Mad Scientist Week

Science with little ones is a great way to practice cause & effect, hone observational skills, and hypothesize. It’s also a great excuse to make a mess!

Using some index cards, I wrote key words that the kids could use to describe the experiments. Today, our words included: Science, Big, Medium, Small, Eruption, and Hypothesis.

We started our week by creating Scientific Journals in which we will note all our experiments and what we observe. This was easily done by cutting a piece of scrapbook paper into thirds and folding in half {creating three separate notebooks}. By cutting 1/2 sheet construction paper {purchased at the Dollar Tree} into thirds, we filled our journals with paper and stapled them shut. Each child got to decorate his/her own cover.

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Experiment 1: Biggest Eruption

What you need:

  • Baking Soda
  • Vinegar
  • Dish Soap
  • Test tubes {if you have them} or any tall, thin glasses
  • Food coloring optional {adds umph! to the experiment}
  • Cake Pan or Tupperware to catch the mess optional {but recommended!}
  • Funnel for pouring into test tubes
  • Stirrer {we used a bamboo skewer}

  

What we did: First, we did the always fun vinegar and baking soda eruption {with red food coloring mixed in with the vinegar} and observed the reaction. We placed baking soda into the test tube {funnels are key here!} and then added the vinegar. We observed that the reaction was immediate! And we liked that 🙂 Then, we discussed how the reaction creates carbon dioxide that is what makes soda bubbles.

Next test tube. To this, we added a squirt of Dawn Dish Soap to our Vinegar {and a little yellow food coloring}. We placed the baking soda into the test tube then poured in the Vinegar. The carbon dioxide reaction basically blows bubbles with the Dish Soap added. This reaction was slower, but more intense with the bubbles pouring over the test tube.

In test tube #3, we combined the dish soap to the baking soda and mix in the test tube. Let it sit for a minute as the dryer, the better the reaction. Then, add the Vinegar mixed with food coloring {in our case, green}. For us, it was a similar reaction to test tube #2, but it lasted longer and the bubbles were bigger.

     

I let the kids decide on test tube #4 and they wanted to duplicate test tube #2 with more baking soda to see if there would be more of a reaction. The reaction was good, but we did learn that more baking soda does not mean more reaction. Most of it stayed settled in the test tube.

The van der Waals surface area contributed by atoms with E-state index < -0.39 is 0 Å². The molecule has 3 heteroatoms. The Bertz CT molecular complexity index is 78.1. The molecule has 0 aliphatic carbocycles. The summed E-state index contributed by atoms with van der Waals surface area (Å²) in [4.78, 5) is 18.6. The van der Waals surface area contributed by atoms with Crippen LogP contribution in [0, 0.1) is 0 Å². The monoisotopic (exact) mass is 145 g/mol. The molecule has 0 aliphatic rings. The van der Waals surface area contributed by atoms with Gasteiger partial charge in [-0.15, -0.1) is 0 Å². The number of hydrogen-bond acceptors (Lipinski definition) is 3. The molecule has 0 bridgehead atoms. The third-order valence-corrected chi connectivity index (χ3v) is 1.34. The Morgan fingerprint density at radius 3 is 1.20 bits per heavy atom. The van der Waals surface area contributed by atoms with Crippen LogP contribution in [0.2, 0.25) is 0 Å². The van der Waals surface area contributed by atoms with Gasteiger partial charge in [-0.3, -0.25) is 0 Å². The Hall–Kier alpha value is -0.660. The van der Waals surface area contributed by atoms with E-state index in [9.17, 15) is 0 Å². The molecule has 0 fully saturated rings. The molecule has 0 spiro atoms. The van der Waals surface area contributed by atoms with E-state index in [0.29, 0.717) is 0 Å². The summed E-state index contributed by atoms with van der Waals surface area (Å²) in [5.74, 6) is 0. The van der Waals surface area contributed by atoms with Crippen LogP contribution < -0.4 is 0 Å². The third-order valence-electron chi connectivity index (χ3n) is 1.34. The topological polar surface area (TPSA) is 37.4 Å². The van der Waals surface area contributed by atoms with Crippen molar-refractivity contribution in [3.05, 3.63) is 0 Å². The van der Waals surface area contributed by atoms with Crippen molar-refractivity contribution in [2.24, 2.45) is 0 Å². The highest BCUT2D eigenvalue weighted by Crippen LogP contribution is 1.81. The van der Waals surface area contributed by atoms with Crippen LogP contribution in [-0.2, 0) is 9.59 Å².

Experiment 2: Dancing Colors

What you need:

  • Vitamin D Milk {it MUST be Vitamin D or you will have a dud of an experiment, but a lesson in learning from mistakes 😉 }
  • Food coloring {the more colors, the better}
  • Dawn Dish Soap in a shallow bowl
  • Cotton Swabs
  • Shallow pan {we used a glass pie pan}

What we did: First, pour enough Vitamin D Milk to cover the bottom of the pan. Next, have the kids place drips of food coloring in the milk. One drop at a time works best for little ones, but you can actually make some pretty cool patterns by layering the colors!

  

Next, dip your cotton swab in the dish soap. Place the cotton swab straight down into the milk. Watch as the colors dance away from the cotton swab and enjoy the kids’ reactions.

     

  

This is a one and done experiment. Once the dish soap and food coloring reacts, it will not react again. We did the experiment a few times to ensure everyone had a chance to make the colors dance. I also gave the kids tooth picks and they made swirls of their own.

Experiment 3: Balloon Inflation

What you need: 

  • Baking Soda
  • Vinegar
  • Funnel
  • Balloon
  • Empty water bottle

What we did:

  1. Put some baking soda in a deflated balloon.
  2. Fill an empty water bottle 1/4 full of vinegar.
  3. Put the balloon tip over the water bottle spout.
  4. Empty the baking soda into the bottle by lifting the balloon straight up.
  5. The baking soda and vinegar reaction will blow up the balloon.  

All-in-all, a very fun scientific morning!

Have a great day!!!

Andrea-sig

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